Recently, I was working on my sermon for Easter and I was drawn to a verse in The Gospel of Mark where it described how a black man by the name of Simon went from being a spectator watching Jesus carry his cross, to stepping in and carrying the cross himself. The story explains how Simon went from a spectator to a game changer.
In almost every field of endeavor whether it's music, dance, business or sports, we, as a people, have gone in and changed the way the game has been played.
We changed the standards by which excellence was judged and we changed the style by which the game is played. Jackie Robinson, the first major league black baseball player came in and changed "base stealing." Who had ever heard of someone stealing from third to home plate? Robison did it.
Oscar Robinson and Elgin Baylor, turned basketball upside down with their unusual ball handling and jump-shooting skills. Baylor, born and raised in the District of Columbia, was described as being able to "hang in mid-air." When it came to Kareem Abdul Jabbar, they had to raise the hoop and not because of his height of 7 feet 2 inches. His ability to dunk the ball with such authority and his patented skyhook made watching basketball an event all by himself.
Gail Sayers, Walter Payton, and Jim Brown's running skills so changed the game of football that we no longer even see white running backs in the NFL. It's even humorous to look at films of the game of basketball and baseball back when it was all white players.
Blacks changed sports in other ways, too.
Carlos Smith and others turned an Olympic track meet awards ceremony into a stage on which they, with raised fists, protested against racial discrimination in America. Needless to say, the Olympic games have never been the same.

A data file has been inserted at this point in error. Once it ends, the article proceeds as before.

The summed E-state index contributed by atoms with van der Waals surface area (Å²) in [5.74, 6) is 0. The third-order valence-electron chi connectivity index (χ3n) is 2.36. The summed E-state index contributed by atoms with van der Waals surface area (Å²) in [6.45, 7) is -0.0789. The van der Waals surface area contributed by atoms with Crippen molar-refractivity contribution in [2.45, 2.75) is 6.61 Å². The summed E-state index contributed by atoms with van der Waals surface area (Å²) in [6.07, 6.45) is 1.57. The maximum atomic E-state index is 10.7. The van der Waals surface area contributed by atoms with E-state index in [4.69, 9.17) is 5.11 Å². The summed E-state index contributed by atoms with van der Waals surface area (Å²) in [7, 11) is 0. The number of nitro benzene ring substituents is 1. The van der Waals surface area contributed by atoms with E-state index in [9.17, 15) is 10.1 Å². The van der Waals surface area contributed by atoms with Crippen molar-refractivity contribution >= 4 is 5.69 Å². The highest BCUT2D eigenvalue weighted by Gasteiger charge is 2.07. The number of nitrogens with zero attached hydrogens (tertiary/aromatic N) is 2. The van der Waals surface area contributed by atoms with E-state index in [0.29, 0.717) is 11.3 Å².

And let us not forget about our women. Althea Gibson, Wilma Rudolph, Flo Jo, Venus and Serena Williams, Dominique Dawes, and many more, shattered records and perceptions.
Black athletes didn't just change the face and complexion of these sports, they brought a different rhythm, a different swagger and style to the game. They changed things so much that someone might as well have put a sign over the clubhouse door that read: UNDER NEW MANAGEMENT.
The same can be said of music, literature, and art. It seems, as a people, it has been our lot to have always had to go from being just "spectators" to eventually overcoming and finally getting in only to become "game changers"
There is, it seems, a pattern that we as black folks have had to follow in our journey from being disrespected as people to becoming respected for our unique gifts and character. It seems we always had to go from being an "outsider" to becoming "outstanding," from being a "nobody" to becoming "Mr. or Ms. Somebody," from being "dishonored" to becoming "honored" and from being just a "spectator" to becoming the "game changer." More on that later.
Rev. Paul M. Graves has served as the Chief Diversity Officer for Delta Air Lines and Schering Plough Corporation (MERCK). He currently serves as pastor at Clear-Way Missionary Baptist Church in Newark, NJ.